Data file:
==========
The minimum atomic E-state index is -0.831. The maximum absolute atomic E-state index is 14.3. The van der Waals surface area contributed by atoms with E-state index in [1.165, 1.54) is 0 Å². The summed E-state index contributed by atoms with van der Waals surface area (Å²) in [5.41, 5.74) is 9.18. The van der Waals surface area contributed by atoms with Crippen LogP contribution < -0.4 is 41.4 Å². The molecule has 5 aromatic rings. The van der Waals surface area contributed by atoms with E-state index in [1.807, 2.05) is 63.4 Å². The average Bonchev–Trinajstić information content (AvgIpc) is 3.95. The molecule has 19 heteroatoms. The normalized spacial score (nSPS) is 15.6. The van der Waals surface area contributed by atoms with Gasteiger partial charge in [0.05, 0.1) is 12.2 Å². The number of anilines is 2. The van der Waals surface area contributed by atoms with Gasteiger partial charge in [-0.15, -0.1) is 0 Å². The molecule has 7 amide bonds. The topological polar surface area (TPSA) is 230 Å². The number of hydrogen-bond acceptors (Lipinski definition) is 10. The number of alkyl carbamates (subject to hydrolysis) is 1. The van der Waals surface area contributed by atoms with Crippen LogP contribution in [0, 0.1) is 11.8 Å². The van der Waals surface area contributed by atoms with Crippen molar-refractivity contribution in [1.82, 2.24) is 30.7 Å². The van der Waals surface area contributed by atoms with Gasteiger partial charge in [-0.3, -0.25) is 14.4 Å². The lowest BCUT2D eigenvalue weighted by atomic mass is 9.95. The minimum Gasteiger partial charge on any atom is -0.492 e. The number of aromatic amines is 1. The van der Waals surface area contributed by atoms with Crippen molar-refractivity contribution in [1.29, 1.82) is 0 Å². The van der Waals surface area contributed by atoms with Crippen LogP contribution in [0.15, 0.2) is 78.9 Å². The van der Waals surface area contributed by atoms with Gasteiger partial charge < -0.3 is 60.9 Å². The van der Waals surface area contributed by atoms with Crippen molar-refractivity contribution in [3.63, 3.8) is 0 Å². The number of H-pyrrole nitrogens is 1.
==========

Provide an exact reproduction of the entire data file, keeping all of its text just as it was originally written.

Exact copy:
The minimum atomic E-state index is -0.831. The maximum absolute atomic E-state index is 14.3. The van der Waals surface area contributed by atoms with E-state index in [1.165, 1.54) is 0 Å². The summed E-state index contributed by atoms with van der Waals surface area (Å²) in [5.41, 5.74) is 9.18. The van der Waals surface area contributed by atoms with Crippen LogP contribution < -0.4 is 41.4 Å². The molecule has 5 aromatic rings. The van der Waals surface area contributed by atoms with E-state index in [1.807, 2.05) is 63.4 Å². The average Bonchev–Trinajstić information content (AvgIpc) is 3.95. The molecule has 19 heteroatoms. The normalized spacial score (nSPS) is 15.6. The van der Waals surface area contributed by atoms with Gasteiger partial charge in [0.05, 0.1) is 12.2 Å². The number of anilines is 2. The van der Waals surface area contributed by atoms with Gasteiger partial charge in [-0.15, -0.1) is 0 Å². The molecule has 7 amide bonds. The topological polar surface area (TPSA) is 230 Å². The number of hydrogen-bond acceptors (Lipinski definition) is 10. The number of alkyl carbamates (subject to hydrolysis) is 1. The van der Waals surface area contributed by atoms with Crippen LogP contribution in [0, 0.1) is 11.8 Å². The van der Waals surface area contributed by atoms with Crippen molar-refractivity contribution in [1.82, 2.24) is 30.7 Å². The van der Waals surface area contributed by atoms with Gasteiger partial charge in [-0.3, -0.25) is 14.4 Å². The lowest BCUT2D eigenvalue weighted by atomic mass is 9.95. The minimum Gasteiger partial charge on any atom is -0.492 e. The number of aromatic amines is 1. The van der Waals surface area contributed by atoms with Crippen molar-refractivity contribution in [1.29, 1.82) is 0 Å². The van der Waals surface area contributed by atoms with Crippen LogP contribution in [0.15, 0.2) is 78.9 Å². The van der Waals surface area contributed by atoms with Gasteiger partial charge < -0.3 is 60.9 Å². The van der Waals surface area contributed by atoms with Crippen molar-refractivity contribution in [3.63, 3.8) is 0 Å². The number of H-pyrrole nitrogens is 1.